The mass exodus from the Houston Texans is still ongoing, and the latest departure is arguably one of their greatest players, J.J. Watt.
On Friday morning, Watt announced on Twitter that he asked for his release; ending his Houston tenure that lasted ten seasons.
“I wanted to do this on video as opposed to putting out a statement or doing a press conference or anything like that because I want you guys to hear it directly from me. I want to speak directly to you and the city of Houston so you can hear the words straight from my mouth,” Watt said. in the two-minute video.
“I have sat down with the McNair family, and I have asked them for my release, and we have mutually agreed to part ways at this time.”
Now that Watt is officially on the market, the big question is where he’ll head to next. Most might assume that Watt will want to join a contender after ten years of misery in Houston. And that’s not a far fetched assumption. After all, he’s never played past the NFL Playoffs’ divisional round while with the Texans. However, even though Watt asked for his release, he did not dictate that he is necessarily looking to head to a contender.
For this reason alone, the Detroit Lions need to exercise their due diligence and contact Watt to gauge his interest in coming to the Motor City.
Watt would bring credibility to the Lions’ rebuild.
He’s a three-time Defensive Player of the Year, eight-time All-Pro, and five-time Pro Bowler. Now being honest, Watt is not playing at the same level he did during his prime. Watt has started and played a full 16-game season seven times in his career, including this past season.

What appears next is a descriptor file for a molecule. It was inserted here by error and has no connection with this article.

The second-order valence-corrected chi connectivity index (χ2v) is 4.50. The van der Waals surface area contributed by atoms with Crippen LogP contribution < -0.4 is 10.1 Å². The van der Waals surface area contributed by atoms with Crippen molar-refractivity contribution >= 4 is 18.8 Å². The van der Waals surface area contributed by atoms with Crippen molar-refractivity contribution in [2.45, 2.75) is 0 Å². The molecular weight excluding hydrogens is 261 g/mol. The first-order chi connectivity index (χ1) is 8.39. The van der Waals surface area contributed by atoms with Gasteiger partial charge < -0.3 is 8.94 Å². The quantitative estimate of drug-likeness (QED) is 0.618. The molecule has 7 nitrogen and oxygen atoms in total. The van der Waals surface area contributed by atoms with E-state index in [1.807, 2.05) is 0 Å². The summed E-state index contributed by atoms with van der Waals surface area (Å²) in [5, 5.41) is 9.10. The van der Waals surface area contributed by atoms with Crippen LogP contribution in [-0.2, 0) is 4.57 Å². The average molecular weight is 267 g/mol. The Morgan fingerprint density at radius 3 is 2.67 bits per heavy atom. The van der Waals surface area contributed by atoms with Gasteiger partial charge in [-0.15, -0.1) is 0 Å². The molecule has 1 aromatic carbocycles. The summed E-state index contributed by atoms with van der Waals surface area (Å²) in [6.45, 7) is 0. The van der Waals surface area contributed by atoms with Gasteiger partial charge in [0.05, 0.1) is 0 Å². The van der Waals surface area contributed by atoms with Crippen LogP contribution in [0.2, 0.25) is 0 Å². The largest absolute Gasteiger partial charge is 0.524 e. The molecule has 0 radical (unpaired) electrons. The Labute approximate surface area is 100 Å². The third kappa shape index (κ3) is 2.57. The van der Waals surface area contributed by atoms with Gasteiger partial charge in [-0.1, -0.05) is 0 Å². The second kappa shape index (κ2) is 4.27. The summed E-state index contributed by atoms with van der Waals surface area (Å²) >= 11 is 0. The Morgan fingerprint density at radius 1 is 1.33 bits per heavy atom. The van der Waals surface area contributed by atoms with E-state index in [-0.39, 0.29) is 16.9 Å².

He posted some of his career’s lowest totals last season, recording 52 tackles, five sacks, two forced fumbles, and an interception. While those were career-lows for Watt, they were still higher than anyone on the Lions defensive line.
With the Detroit Lions “retooling” their franchise, Watt would bring instant creditability to their defense. He’s the embodiment of the “toughness” that Lions’ head coach Dan Campbell––and defensive coordinator Aaron Glenn––want in the locker room and on the field. Along with that, Watt defines leadership and accountability.
“I’m sorry. We wasted one of your years. I mean, we should have 11 wins,” Watt said
Watt will be 32 when the next season starts. There is no real reason he would want to come to Detroit. Given that there are many playoff-ready teams in need of his services, the Lions may be dead-last on his list.
Regardless, the Detroit Lions should let J.J. Watt tell them he doesn’t want to come. If they don’t ask, then the answer is already what many assume it will be.